I guess it started with my mother… oh, what a beginning of a story, isn’t it? 🙂

Well, it did! She’s the one who always caught me if I was lying. It’s a mother thing, apparently, and it doesn’t seem to have stopped others, but with me, well, I just got it that it’s soooo not worth it so I stopped lying. So far so odd.

Lying is regarded as a sin even when doing so can have good results, because the intent is to deceive. And from St Augustine to current propaganda we have made lists of different ways of lying. We have also made quite a science of how far we can go before what we say is considered a lie. But wait, there’s more 🙂

You see, you don’t just stop lying with impunity, as anyone who has ever watched Liar Liar or heard of True Thomas realizes. Much of what our world prizes (society to begin with!), relies on not telling all the truth all the time to all people in all situations.

Of course, we can only speak as truth what we know or believe, so deception is possible even when the intent is not there. Truly, it does not take many words to speak the truth, it’s just that the path there is full of potholes!

But a person who will not lie must find other ways to live with people. Because when a child says something true but tactless people laugh. An adult doing the same is actively isolated and is sometimes at risk.

First port of call is, of course, silence. Praised as gold to speech’s silver, silence can go a long way towards allowing you not to lie but also to retain some place in your society. But it is ultimately boring and difficult to maintain and it’s not foolproof, either, you can by your silence allow a deception to continue that may have tragic consequences later on.

Avoiding, evading and ommitting the truth all require juggling skills, a terribly good memory (kind of like lying!) and have a middlish efficacy, even when you’re good at them.

Deflecting the conversation can work, especially combined with minimization and omission of truth. That’s the telling some of the truth to some of the people some of the time, while being mind-bendingly cautious of your words, your audience, the possible consequences and a myriad other things.

I did all of the above at one time or another, and only after years of practice. Having been born with no tact at all, but with a human centred belief system and profession, it wasn’t always easy. I feel the best when I can tell the truth and actively try to put myself in situations where I don’t need to use the above mentioned stratagems. As Heinlein would say, between being kind and being truthful, he would choose kindness. I have tried to learn how to tell the truth kindly, that’s as close as I can get.

It seems that getting around lying requires a good workout for your moral compass and judgement, careful selection and occasionally, skills to sneak past your own conscience – never an easy feat!





I’ve been banging about things like actions and consequences for a while. It’s about time I was talking of the force going through that whole continuum. I am talking of motives, of course. I guess you may have thoughts without a motive, but it’s difficult to have voluntary action without motive. The root of the word comes from Latin and it implies movement in a causative way. It is sometimes confused with intent, probably because it is the force that moves the intent into action. Indeed, it seems to bypass planning and choice but once the decision is made (based on said intent) it is in its element with actions as its tools.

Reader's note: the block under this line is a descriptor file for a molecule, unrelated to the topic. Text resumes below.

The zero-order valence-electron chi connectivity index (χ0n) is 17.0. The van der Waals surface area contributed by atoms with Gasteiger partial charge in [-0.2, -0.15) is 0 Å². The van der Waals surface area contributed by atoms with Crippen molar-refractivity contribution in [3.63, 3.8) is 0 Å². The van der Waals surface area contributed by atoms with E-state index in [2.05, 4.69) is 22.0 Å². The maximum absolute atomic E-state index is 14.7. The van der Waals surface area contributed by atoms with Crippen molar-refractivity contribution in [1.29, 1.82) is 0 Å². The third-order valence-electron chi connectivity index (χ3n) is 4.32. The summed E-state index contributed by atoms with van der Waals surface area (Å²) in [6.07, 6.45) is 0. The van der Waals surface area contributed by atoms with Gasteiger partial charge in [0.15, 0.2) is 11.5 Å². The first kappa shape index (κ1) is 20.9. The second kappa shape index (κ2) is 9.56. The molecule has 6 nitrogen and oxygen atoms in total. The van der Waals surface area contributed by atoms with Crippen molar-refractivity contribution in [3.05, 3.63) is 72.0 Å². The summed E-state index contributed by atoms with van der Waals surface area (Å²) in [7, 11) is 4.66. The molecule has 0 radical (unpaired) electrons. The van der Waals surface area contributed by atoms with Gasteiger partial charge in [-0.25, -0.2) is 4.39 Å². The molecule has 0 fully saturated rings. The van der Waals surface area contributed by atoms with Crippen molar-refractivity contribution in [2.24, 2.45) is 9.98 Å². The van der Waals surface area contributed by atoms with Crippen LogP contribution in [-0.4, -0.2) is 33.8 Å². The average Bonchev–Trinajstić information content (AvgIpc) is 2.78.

So if the intent is to stay alive and a lion is charging, once you have sifted through the available choices (fight, flight, freeze etc.) and you have made your decision, your motive will implement that action to obtain the consequence intended. I would probably choose fighting after an initial freeze, but that’s just me 🙂

Motivation seems to be linked to survival as that is usually linked to action. And survival expectations do go down severely if motivation is missing. This is not so obvious nowadays, when we have several safety nets to catch us should our motivation falter, but it hasn’t always been like this. And out of all the frustrating traits people exhibit lack of motivation is probably very high on the ladder because we see their survival being in danger.

We admire dilligence, ambition, activity because neither of those is possible without motivation. We dislike laziness, procrastination and apathy because we catch that whiff of danger. We also find it very difficult to slow down, meditate, pray, consider and even sleep. Because we equate moving with being alive (originally it mostly was, our predators were faster, stronger and had senses significantly more acute than us; freezing wasn’t really an option).

Once survival is assured motivation doesn’t just disappear into thin air. It’s a force, so once you have it (barring illness, certain drugs etc.) you can use it. It’s not really blind force, either, although it can be bent in many directions. It exerts a pull towards what interests you once survival is not an issue. This pull is what makes life sweet when you do whatever it is that floats your boat.

Say you have a really nice job working for the man. It pays good money. It is something you are good and skilled at. You may have a company car, flexible hours, nice perks. Come Friday you leave it all behind and, if you’re smart, you get a life. The motivation provided by all those nice things does not normally extend to the weekend. Motivation is an economically efficient force, it won’t expend that energy when there is no need for it.

But say you are a scientist and you have a theory. No funding, obviously, until you have something to go on. Tell me, do you notice weekends as anything else other than time to get the experiments set up and running? Or researching what has already been done. Or pulling your hair out because it doesn’t work your way? Or resenting the day job because it takes you away from whatever it is you are trying to do?

Hm… sounds like motivation doesn’t really care about money and perks and holidays etc. Nice to have, don’t get me wrong… just wondering if societal rules don’t get too restrictive at one point, you know?